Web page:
Months Later, Bobby Kotick Fires Back At Tim Schafer UPDATE: ...And Schafer Responds
UPDATE: Double Fine's Tim Schafer has fired a return salvo at Bobby Kotick following the Activision's executive bad-mouthing Brütal Legend.
Speaking to Eurogamer, Schafer remarked: "It's sad is that instead of just insulting me personally, he goes after the product of my hard-working team - a group of people he almost put out of work a while back...But what's even sadder is that it took him two months to think of a comeback."
Bobby Kotick's a busy guy. When he's not destroying franchises like Guitar Hero and Tony Hawk skateboarding by releasing too many sequels, he's strong-arming his most talented development studio and methodically working to take the fun out of making video games. With so much on his plate, it's easy to understand why it's taken him so long to address the comments Brütal Legend creator Tim Schafer made about him back in July.
In an interview with Eurogamer about Double Fine's messy divorce with Activision, Schafer shared his real feelings about the company's controversial CEO. "His obligation is to his shareholders. Well, he doesn't have to be as much of a d--k about it, does he? I think there is a way he can do it without being a total p---k. It seems like it would be possible. It's not something he's interested in."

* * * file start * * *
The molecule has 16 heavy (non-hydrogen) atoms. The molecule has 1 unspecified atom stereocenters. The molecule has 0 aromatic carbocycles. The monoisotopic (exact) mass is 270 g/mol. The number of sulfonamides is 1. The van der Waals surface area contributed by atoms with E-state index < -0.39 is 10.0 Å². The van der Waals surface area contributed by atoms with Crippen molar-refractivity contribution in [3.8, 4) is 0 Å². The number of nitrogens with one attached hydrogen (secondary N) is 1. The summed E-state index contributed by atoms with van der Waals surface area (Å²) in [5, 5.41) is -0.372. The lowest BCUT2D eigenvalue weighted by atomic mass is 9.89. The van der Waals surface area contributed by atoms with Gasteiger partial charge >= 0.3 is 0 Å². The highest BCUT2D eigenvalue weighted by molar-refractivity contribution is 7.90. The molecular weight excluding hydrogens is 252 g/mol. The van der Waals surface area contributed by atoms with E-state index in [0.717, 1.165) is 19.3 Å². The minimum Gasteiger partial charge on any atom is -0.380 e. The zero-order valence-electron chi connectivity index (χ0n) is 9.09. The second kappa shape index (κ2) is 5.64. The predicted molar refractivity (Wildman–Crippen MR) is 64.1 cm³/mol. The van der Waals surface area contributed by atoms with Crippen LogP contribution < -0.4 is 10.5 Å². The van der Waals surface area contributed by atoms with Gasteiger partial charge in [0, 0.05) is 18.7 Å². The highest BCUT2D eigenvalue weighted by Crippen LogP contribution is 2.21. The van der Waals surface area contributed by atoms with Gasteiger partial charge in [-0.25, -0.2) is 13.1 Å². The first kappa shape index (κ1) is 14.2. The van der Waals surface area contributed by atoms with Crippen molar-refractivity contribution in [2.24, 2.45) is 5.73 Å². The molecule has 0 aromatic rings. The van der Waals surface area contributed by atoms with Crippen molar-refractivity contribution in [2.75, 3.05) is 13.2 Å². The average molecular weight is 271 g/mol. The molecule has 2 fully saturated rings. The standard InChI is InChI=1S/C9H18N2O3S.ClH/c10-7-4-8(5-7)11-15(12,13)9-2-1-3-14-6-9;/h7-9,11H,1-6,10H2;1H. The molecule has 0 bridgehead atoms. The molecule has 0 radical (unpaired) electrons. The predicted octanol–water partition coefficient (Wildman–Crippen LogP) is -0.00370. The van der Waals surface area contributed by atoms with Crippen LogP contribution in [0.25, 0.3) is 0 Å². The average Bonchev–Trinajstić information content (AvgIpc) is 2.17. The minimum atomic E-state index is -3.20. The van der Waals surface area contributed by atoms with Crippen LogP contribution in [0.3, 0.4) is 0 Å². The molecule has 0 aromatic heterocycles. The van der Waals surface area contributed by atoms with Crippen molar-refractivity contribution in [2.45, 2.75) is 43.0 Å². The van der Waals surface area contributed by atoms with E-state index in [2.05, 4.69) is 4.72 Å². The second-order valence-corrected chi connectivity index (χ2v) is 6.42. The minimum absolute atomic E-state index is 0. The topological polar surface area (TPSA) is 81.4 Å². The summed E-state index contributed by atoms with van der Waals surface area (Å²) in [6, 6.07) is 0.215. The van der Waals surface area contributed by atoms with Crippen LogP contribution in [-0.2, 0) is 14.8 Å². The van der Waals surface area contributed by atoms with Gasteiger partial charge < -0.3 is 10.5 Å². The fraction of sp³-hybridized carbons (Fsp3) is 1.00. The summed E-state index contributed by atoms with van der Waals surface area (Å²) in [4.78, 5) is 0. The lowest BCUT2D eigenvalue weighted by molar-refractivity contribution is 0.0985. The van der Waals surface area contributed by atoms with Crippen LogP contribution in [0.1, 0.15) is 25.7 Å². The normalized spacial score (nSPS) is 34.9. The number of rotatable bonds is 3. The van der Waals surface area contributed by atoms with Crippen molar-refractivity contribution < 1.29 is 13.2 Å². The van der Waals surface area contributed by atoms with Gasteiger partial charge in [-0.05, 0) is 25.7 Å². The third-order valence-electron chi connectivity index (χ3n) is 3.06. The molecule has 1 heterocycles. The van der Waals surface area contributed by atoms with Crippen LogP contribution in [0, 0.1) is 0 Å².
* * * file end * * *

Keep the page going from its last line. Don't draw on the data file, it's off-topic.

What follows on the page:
Kotick finally addressed the topic in a wide-ranging interview with Edge. "Tim Schafer, the guy comes out and says I'm a p---k. I've never met him in my life – I've never had anything to do with him," he said "I never had any involvement in the Vivendi project that they were doing, Brütal Legend, other than I was in one meeting where the guys looked at it and said, 'He's late, he's missed every milestone, he's overspent the budget and it doesn't seem like a good game. We're going to cancel it. And do you know what? That seemed like a sensible thing to do. And it turns out, he was late, he missed every milestone, the game was not a particularly good game..."
Brütal Legend received a Metacritic rating of 83, which would have made it the fifth best game Activision would have published in 2009 had the company held onto the project. Activision released over 40 games that year.